The next step is the software. These is a variety of different software packages you can use. The ones I’ve tried are Zerene Stacker and CombineZM. I know Helicon Focus also has a good reputation. Helicon is well promoted commercial software and appears to be the most polished of the packages, but I’ve never tried it.

Zerene is also commercial software but is not quite as polished as Helicon. They do have a generous trial period which I made use of. It was clear to me though, having used it only once, that it would not be worth it to me to pay for something that I would use so rarely. It is a complex piece of software, as you would expect. I’ve made use of the guidance that is available on their site which quite a bit more competent that anything I can produce from memory.


Flowers, for a change.

CombineZM is the one I’ve used most often. Free, open source and very rough. But given the rare use I’ve made of the technique, the price is perfect. They have a very complete and useful help page. Again, their help is better than anything I can produce.

The bottom line with focus stacking is that, in the right hands and with the right motivation, amazing images can be produced.


17 images combined.

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  1. Dwayne says: February 21, 2011

    Very nice article. Another good example is having someone with hands outstretched to the camera with any object in their hand and you’re trying to get both the object and the face of the person in sharp focus. (It would be a bit difficult since the person might be likely to move even if just a little).
    What were your aperture values for these test pieces? Were you using available light. What if you added artificial light and were able to stop down to f22 or even smaller. You’d gain a bit more DOF and might need fewer frames to combine. No?

    • Nikhil Ramkarran says: February 21, 2011

      You are absolutely right Dwayne, stopping down will give you additional depth of field, but once you go beyond a certain f-stop you are losing resolution, as you run into diffraction effects from the smaller aperture. I rarely go beyond f/8 with the macro lens if I can help it. I think all of these were done using available light, and because I was using a tripod, the shutter speed didn’t really matter,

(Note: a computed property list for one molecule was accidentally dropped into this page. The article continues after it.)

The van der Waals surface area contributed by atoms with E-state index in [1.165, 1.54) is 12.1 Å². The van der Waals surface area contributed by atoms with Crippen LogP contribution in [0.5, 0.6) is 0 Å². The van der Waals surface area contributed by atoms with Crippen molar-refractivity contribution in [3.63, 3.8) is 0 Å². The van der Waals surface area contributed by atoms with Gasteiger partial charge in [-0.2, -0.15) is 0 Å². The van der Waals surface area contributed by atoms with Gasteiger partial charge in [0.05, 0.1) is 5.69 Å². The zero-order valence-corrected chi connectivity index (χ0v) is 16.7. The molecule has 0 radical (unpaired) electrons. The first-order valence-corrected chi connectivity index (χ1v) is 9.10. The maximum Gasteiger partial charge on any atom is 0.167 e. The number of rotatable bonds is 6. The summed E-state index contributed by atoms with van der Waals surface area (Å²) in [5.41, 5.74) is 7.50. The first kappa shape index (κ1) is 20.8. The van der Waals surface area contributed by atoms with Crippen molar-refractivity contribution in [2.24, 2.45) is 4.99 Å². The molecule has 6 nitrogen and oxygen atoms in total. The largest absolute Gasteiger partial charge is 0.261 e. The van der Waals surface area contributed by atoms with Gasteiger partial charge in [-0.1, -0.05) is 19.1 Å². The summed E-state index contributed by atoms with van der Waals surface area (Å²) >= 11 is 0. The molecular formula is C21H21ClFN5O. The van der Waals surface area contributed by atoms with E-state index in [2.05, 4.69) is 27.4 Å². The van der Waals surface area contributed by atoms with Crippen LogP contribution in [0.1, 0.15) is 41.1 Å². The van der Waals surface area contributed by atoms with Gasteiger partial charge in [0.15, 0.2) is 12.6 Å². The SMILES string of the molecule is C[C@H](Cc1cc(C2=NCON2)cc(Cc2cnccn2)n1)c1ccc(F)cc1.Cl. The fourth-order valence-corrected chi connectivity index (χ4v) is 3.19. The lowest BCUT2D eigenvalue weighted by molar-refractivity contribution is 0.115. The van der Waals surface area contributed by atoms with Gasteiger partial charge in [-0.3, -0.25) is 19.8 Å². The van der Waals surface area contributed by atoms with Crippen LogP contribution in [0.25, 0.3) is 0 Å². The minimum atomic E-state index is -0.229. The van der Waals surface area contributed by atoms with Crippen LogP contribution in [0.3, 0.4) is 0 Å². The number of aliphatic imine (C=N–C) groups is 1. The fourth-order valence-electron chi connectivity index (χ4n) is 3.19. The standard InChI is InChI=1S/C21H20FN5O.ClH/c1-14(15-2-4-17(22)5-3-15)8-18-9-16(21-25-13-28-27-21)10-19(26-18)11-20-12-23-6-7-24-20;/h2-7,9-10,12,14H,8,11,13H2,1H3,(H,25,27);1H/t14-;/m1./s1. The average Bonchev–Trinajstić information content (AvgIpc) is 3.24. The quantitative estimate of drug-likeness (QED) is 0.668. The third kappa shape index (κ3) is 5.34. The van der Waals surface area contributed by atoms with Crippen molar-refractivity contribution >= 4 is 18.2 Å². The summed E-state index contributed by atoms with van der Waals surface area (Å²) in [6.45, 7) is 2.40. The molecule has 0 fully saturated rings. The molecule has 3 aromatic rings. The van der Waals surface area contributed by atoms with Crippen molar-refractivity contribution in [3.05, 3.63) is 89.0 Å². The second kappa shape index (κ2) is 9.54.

2. Fidalb says: February 21, 2011

    This is good to know. First time reading about this technique.

  3. Michael Lam says: February 21, 2011

    Nice post Nik, This is one of those techniques that I have yet to try, and given the beauty of the images that you’ve gotten I think I should try it sooner than later 🙂

  4. Jimmy D says: February 22, 2011

    This is an fascinating technique that you seem to handle very well, Nikhil. It looks like a great way to shoot architecture as well – have you tried that? Or maybe the issue of changing fov is a more tricky problem when dealing with straight lines?

    • Nikhil Ramkarran says: February 22, 2011

      My only problem is when I’ve tried it once I feel almost no motivation to try it again 🙂 This one does have some interest though, I have to try it with a landscape or two. As far as architectural photos go, you would need a lens that doesn’t change field of view at all when it focuses. I am now curious to try it though.

  5. Srmarek says: March 1, 2011

    Wow Nikhil! I”ve neve heard of this technique. I think your images are great but the orange flowers, #3, are unbelievable. The clarity is amazing! Thanks for sharing this article.